Anyhow, Town of Toyoyama is Ichiro's hometown, no question for that, then I had added some description on his WP in Early and Personal Life section. Kasugai might be his birthplace but definitely not his hometown, so his profile page on has wrong information. But as far as now, I cannot find any referenceable information which tells exactly about the birthplace hospital and it's name/location in any language. The book I have for Ichiro's childhood story, written by his father Nobuyuki, does not tell about it (it only talks about baseball story when Ichiro was a kid). If anybody knows any good reference for it, please let me know. Thank you in advance.--Earthhpr (talk) 01:57, 25 September 2012 (UTC)

I would recommend using the city a majority of sources list as his birthplace—if there is one—and footnoting the minority viewpoint. If it is inconclusive whether his birthplace is Kasugai or Toyoyama, we could just say is he from Aichi Prefecture (similar to a province/state) and footnote that sources conflict regarding the actual city. As for English sources, most list Kasugai as being his birthplace over Toyoyama. Can someone identify the specific Japanese sources that list his birthplace as Toyoyama and not that it was his hometown or he grew up there?—Bagumba (talk) 02:26, 25 September 2012 (UTC)
I think it should not be decided by majority of numbers of third-party sources, because there should be one and only simple fact for Ichiro's birthplace (hospital) location, as he is a living person and it's the matter of just 38 years ago, it is very easy to identify if there's *RIGHT* sources. There should be background reasons why this kind of clear separation of origination of information sources between Japan(Toyoyama)-US(Kasugai). There's also a concern per WP:BLP, Ichiro's birthplace (hospital) information might be part of his privacy which is not disclosed by himself. Even though we have sources including and Aichi Prefecture, they are all all third-party information, not sourced by himself.
I can list some reliable Japanese sources for "Toyoyama the birthplace", but in that view point I should bring up one of most reliable one - a book "Catch Ball - Ichiro Meet you" co-authored by Ichiro himself with Shigesato Itoi (ISBN 978-4-83-560933-1 ) , and it clearly writes "Ichiro is born in Town of Toyoyama in 1973" as *author's biography". There are so many books in Japan and US about Ichiro but no book written all by himself. But this is precious one that writes up the full transcript of the conversation between Ichiro, Itoi and 212 fans on the TV show in 2004, and Ichiro is listed as one of the authors because it's precise transcript of what he actually said in front of 212 fans on TV.
As the situation now stands, I like your safe idea of just saying Ichiro's birthplace is Aichi Prefecture, which is 100% sure, and footnote the conflict of sources.--Earthhpr (talk) 07:36, 25 September 2012 (UTC)
Agreed that a more reliable source (i.e. a direct quote, an autobiography, etc) would have greater weight if one was identified.—Bagumba (talk) 18:26, 25 September 2012 (UTC)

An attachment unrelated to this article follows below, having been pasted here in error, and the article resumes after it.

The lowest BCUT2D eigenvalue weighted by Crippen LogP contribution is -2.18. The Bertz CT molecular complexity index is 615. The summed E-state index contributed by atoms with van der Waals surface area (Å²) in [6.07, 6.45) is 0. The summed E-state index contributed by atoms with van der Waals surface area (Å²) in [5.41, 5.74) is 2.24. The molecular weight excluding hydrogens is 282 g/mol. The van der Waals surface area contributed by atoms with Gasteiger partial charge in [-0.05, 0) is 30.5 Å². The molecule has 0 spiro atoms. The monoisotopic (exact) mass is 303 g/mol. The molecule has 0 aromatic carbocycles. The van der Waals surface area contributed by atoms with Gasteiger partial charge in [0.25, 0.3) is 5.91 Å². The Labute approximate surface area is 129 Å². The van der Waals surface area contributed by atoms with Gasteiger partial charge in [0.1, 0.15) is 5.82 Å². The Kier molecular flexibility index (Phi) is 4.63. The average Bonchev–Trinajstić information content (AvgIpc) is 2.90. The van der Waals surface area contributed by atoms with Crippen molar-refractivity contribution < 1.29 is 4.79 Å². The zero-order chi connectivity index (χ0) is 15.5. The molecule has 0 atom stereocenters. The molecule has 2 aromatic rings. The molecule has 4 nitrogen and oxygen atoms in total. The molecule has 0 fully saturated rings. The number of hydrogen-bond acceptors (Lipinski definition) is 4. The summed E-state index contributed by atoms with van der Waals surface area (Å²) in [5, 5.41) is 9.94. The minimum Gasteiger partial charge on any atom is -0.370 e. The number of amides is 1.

Here is some list of player profile pages from major Japanese newspapers/portal sites, sorted by birthplace/hometown. Those are Japanese equivalent of ESPN, CNNSI, USA Today etc in US.
Birthplace - Toyoyama:
Hometown - Toyoyama: Yahoo! Japan Sports (note: Yahoo! Japan is contractor of and if you click 日本語 on left upper corner of you will be redirected to Yahoo! Japan MLB page powered by Gyao)
Hometown - Aichi Prefecture: Nikkan Sports, Sponichi, Yomiuri
Note that no one says Kaasugai is his birthplace/hometown.
There is also a website for Ichiro quotes and there is the description writes "Ichiro is born on October 22th, 1973 in Town of Toyoyama. He was 4,280 gram on delivery and relatively big baby." I will ask the author of this website which reference he used for this description.--Earthhpr (talk) 09:01, 25 September 2012 (UTC)
I will also post the link to "Ichiro timeline" article on Seattle Times, published on July 23, 2012 (on the day Ichiro was traded from Mariners to Yankees), which clearly says "Oct. 22, 1973 — Ichiro born in Toyoyama, Aichi prefecture". Thanks to Bagumba.--Earthhpr (talk) 09:59, 25 September 2012 (UTC)

Note: Notice of this discussion has also been placed at Wikipedia talk:WikiProject Japan.—Bagumba (talk) 02:36, 25 September 2012 (UTC)

Batted? Threw?[edit]

Why are those past-tense in the info box? He is still an active player. — Preceding unsigned comment added by (talk) 00:40, 13 August 2013 (UTC)

I fixed that. Giving a "last played in" date for the NPB made the template think he's retired, hence the past tense. – Muboshgu (talk) 12:44, 13 August 2013 (UTC)

Position in infobox[edit]

I'm opening a discussion over what position should be listed in the infobox. According to Baseball-Reference, Ichiro has started or appeared in 1,824 MLB games in right field, 291 in center, and 53 in left. I think that the dominant position should be the one to appear in the infobox, and the secondary ones can appear in the lead or elsewhere. Looking for input. Trut-h-urts man (TC) 17:45, 28 January 2015 (UTC)